Question for the SLO Symphony musicians: WTF?

July 23, 2015
Michael Nowak

Michael Nowak


I called former San Luis Symphony conductor Michael Nowak at home Wednesday morning. Michael had invited me to serve as emcee at the special Pops concert he was planning for Labor Day weekend in Avila Beach. After initially and enthusiastically accepting, I told Michael that I thought it best to step aside.

In truth, I’ve become pretty toxic, really in-your-face, over the abrupt firing of Michael from the symphony after 31 years. It goes with being a radio talk show host, I guess—we organized the community to get John Lindsey rehired after PG&E fired him. The debate in 2010 over who legally owned Annie the dog became quite heated—Bob Cuddy in The Tribune accused me of being a terrorist. Controversy goes with the territory.

The Symphony issue is particularly difficult because I know so many of the musicians. They’re my friends and colleagues. Hell, my dentist Dr. Pam Dassenko is the concertmaster. I admire these musicians so much; I’m so envious of their talents and what they bring to the community. It’s no fun arguing or criticizing them on the radio or social media.

But, after reading the viewpoint editorial in the Tribune, supposedly signed by more than 50 members of the orchestra, I’m left to ask the most fundamental question of all.


When this sad mess broke last May, we the community (let me repeat that phrase–WE THE COMMUNITY) rushed to the defense of the musicians and Michael Nowak. The local media, including The Tribune, spoke with one voice in criticizing the inept board of directors.

Everyone from Fred Munroe to Dianne Blakeslee jumped in on behalf of the musicians and Michael. What could we do to help you? Do we write letters? Do we not buy tickets? Yes, yes, and yes. We supported the musicians as you attempted to make sense out of chaos.

Meanwhile, the board, an assembled group of Keystone Cops, just kept digging itself deeper. You offered that wonderful show at the Clark Center and it sold out quickly. The board cancelled the traditional Pops–Michael Nowak jumped in with an alternative and the community is set to still celebrate on Labor Day.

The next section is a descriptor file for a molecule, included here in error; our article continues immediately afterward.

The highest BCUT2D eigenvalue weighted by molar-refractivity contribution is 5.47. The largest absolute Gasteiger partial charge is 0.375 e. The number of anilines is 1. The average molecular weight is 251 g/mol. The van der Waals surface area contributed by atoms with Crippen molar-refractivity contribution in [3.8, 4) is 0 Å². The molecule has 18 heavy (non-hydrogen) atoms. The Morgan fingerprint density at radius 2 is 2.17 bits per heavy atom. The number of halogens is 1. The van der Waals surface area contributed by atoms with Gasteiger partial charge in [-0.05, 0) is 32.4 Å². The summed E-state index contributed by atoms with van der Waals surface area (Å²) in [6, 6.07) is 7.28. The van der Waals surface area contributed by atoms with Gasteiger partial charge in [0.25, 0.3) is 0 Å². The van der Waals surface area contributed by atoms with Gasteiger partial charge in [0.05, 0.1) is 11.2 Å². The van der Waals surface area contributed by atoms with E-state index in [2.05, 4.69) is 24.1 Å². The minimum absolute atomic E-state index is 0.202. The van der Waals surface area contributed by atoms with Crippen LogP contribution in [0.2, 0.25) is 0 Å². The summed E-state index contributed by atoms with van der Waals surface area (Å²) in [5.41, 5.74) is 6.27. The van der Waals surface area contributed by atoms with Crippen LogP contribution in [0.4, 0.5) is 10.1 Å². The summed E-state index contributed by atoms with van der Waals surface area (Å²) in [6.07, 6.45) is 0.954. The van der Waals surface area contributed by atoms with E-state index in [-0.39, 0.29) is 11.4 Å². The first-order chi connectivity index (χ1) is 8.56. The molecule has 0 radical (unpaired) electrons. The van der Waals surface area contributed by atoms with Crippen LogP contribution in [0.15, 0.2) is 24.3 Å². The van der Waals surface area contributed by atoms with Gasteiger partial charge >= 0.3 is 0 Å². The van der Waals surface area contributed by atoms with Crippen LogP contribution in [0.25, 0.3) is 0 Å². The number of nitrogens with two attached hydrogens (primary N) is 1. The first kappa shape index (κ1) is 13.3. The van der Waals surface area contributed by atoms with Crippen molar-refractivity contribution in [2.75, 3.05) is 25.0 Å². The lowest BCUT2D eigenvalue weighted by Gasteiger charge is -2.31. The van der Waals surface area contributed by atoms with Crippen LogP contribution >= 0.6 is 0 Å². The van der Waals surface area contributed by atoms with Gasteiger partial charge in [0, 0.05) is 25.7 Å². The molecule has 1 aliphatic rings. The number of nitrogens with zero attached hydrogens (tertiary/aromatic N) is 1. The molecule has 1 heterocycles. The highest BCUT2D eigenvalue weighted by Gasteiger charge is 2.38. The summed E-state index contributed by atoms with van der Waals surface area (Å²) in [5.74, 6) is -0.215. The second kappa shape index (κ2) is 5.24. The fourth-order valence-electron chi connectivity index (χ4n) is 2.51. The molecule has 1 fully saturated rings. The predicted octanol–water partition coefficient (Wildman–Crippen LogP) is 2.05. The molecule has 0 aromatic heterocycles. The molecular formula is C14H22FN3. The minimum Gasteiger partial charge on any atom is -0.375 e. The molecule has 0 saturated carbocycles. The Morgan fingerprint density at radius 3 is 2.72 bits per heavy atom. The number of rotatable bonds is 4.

But here’s the deal. I thought (wrongly) that what we were working for was change at the Symphony, starting with an incompetent executive director, Ed Feingold, who left his previous job under controversy, and including a dysfunctional board of directors. That’s the change we were expecting. The community made it clear that we were behind you and would support any and all efforts at reform.

Now apparently none of that matters, does it? You meet in mediation and suddenly, magically, all is forgiven. We, the community, are being asked to forget everything from the last few months. We’re supposed to forget the fact that Feingold has a job, but Michael doesn’t. It’s like that classic Gilda Radner line from Saturday Night Live, “Never mind.”

So I repeat the question to the musicians with equal doses of admiration, affection, and, yes, confusion: WTF?

What did we fight for in May and June? What was the point? And why weren’t you willing to fight for the principle of retaining your conductor? Why did you give up?

I’m sad to see the musicians throw their conductor under the bus while the body is still warm. Is there no principle worth fighting for? Is there no issue worthy of an ethical stand? To play for this current Symphony organization is to endorse the current executive director and the current board of directors. and what they did to Michael, your conductor of 31 years. The board of directors took the action they did last May because they figured they could get away with it–this letter woefully demonstrates just how right they were.

I’ve been hearing from the disgruntled minority all day—good people, talented musicians, who allege that this whole reconciliation is being staged by the folks who served on the mediation team. One email even claims that some of the signatures were forged. One musician wrote of fear of speaking out—this person completely supports Michael, but was warned to go along with the others.

Also, that Viewpoint column was totally misleading about why the traditional Pops concert was cancelled. The reality is simple: (1) the long time stage manager quit and (2) they knew no one would come.

This story is not over. Still to be learned is what happens to Michael and what happens in the upcoming Symphony season. Will the audiences come back or, like me, are they still blinded by everything that happened? And I would love to know more about the behind-the-scenes drama involving the writing of that newspaper column. We’ll keep sniffing around.

Meanwhile, I’ll step aside from this upcoming Pops concert and I hope it’s a smashing success–I’m confident it will be with Michael at the baton.

And for those of you choosing to continue to play for the SLO Symphony, I wish you only the best—your performances are destined to be filled with added passion this season.

But if your executive director messes up again, if your board of directors betrays you as they’ve already done–call New Times.

I’m done.

David Congalton is a writer and KVEC radio talk show host who lives in Nipomo.

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The speculation and theatrics on this matter are getting tiresome. I think I’m going to look into SB Symphony tickets as well.